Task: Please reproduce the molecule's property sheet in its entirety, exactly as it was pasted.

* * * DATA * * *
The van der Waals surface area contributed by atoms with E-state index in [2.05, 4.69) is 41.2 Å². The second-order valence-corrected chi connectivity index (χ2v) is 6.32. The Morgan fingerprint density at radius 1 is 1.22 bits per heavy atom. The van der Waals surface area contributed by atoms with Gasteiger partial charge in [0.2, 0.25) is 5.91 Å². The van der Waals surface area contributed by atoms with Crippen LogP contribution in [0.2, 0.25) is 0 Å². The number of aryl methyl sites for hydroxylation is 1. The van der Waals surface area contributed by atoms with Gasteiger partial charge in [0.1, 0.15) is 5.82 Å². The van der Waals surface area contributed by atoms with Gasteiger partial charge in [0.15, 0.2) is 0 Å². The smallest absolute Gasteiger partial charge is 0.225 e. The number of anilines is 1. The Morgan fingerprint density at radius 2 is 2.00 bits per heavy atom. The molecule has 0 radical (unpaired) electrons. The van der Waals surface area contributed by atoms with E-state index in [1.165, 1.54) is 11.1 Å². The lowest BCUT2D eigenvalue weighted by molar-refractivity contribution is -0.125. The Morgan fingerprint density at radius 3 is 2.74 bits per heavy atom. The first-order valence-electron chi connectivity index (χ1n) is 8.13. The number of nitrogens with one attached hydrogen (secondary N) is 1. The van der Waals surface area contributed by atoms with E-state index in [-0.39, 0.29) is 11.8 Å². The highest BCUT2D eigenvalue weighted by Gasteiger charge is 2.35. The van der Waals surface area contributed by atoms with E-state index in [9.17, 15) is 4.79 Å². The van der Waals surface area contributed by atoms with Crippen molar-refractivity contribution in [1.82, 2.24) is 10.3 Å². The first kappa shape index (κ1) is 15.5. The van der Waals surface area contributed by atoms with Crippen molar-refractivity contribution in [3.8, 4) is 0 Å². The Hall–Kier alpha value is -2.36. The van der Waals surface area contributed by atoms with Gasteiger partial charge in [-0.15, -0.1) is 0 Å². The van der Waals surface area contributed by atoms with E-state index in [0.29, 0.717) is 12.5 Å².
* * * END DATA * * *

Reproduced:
The van der Waals surface area contributed by atoms with E-state index in [2.05, 4.69) is 41.2 Å². The second-order valence-corrected chi connectivity index (χ2v) is 6.32. The Morgan fingerprint density at radius 1 is 1.22 bits per heavy atom. The van der Waals surface area contributed by atoms with Gasteiger partial charge in [0.2, 0.25) is 5.91 Å². The van der Waals surface area contributed by atoms with Crippen LogP contribution in [0.2, 0.25) is 0 Å². The number of aryl methyl sites for hydroxylation is 1. The van der Waals surface area contributed by atoms with Gasteiger partial charge in [0.1, 0.15) is 5.82 Å². The van der Waals surface area contributed by atoms with Gasteiger partial charge in [0.15, 0.2) is 0 Å². The smallest absolute Gasteiger partial charge is 0.225 e. The number of anilines is 1. The Morgan fingerprint density at radius 2 is 2.00 bits per heavy atom. The molecule has 0 radical (unpaired) electrons. The van der Waals surface area contributed by atoms with E-state index in [1.165, 1.54) is 11.1 Å². The lowest BCUT2D eigenvalue weighted by molar-refractivity contribution is -0.125. The Morgan fingerprint density at radius 3 is 2.74 bits per heavy atom. The first-order valence-electron chi connectivity index (χ1n) is 8.13. The number of nitrogens with one attached hydrogen (secondary N) is 1. The van der Waals surface area contributed by atoms with E-state index in [-0.39, 0.29) is 11.8 Å². The highest BCUT2D eigenvalue weighted by Gasteiger charge is 2.35. The van der Waals surface area contributed by atoms with E-state index in [9.17, 15) is 4.79 Å². The van der Waals surface area contributed by atoms with Crippen molar-refractivity contribution in [1.82, 2.24) is 10.3 Å². The first kappa shape index (κ1) is 15.5. The van der Waals surface area contributed by atoms with Crippen molar-refractivity contribution in [3.8, 4) is 0 Å². The Hall–Kier alpha value is -2.36. The van der Waals surface area contributed by atoms with Gasteiger partial charge in [-0.15, -0.1) is 0 Å². The van der Waals surface area contributed by atoms with E-state index in [0.29, 0.717) is 12.5 Å².